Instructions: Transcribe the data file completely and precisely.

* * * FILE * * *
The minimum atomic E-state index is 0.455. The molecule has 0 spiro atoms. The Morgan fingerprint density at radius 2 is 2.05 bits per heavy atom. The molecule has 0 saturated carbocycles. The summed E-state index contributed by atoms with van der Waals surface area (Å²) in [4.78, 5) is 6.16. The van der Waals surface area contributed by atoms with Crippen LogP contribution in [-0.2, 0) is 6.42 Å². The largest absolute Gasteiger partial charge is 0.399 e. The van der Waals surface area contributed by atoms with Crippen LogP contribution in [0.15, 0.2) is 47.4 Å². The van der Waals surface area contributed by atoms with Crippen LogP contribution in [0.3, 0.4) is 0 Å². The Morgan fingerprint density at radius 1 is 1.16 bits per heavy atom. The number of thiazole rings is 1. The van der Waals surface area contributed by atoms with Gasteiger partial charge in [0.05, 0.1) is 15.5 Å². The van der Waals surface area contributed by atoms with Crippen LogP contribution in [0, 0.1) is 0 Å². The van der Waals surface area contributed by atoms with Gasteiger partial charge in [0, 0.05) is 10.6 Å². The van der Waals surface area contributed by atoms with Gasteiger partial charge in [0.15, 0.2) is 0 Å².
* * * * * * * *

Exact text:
The minimum atomic E-state index is 0.455. The molecule has 0 spiro atoms. The Morgan fingerprint density at radius 2 is 2.05 bits per heavy atom. The molecule has 0 saturated carbocycles. The summed E-state index contributed by atoms with van der Waals surface area (Å²) in [4.78, 5) is 6.16. The van der Waals surface area contributed by atoms with Crippen LogP contribution in [-0.2, 0) is 6.42 Å². The largest absolute Gasteiger partial charge is 0.399 e. The van der Waals surface area contributed by atoms with Crippen LogP contribution in [0.15, 0.2) is 47.4 Å². The van der Waals surface area contributed by atoms with Crippen LogP contribution in [0.3, 0.4) is 0 Å². The Morgan fingerprint density at radius 1 is 1.16 bits per heavy atom. The number of thiazole rings is 1. The van der Waals surface area contributed by atoms with Gasteiger partial charge in [0.05, 0.1) is 15.5 Å². The van der Waals surface area contributed by atoms with Crippen LogP contribution in [0, 0.1) is 0 Å². The van der Waals surface area contributed by atoms with Gasteiger partial charge in [0, 0.05) is 10.6 Å². The van der Waals surface area contributed by atoms with Gasteiger partial charge in [0.15, 0.2) is 0 Å².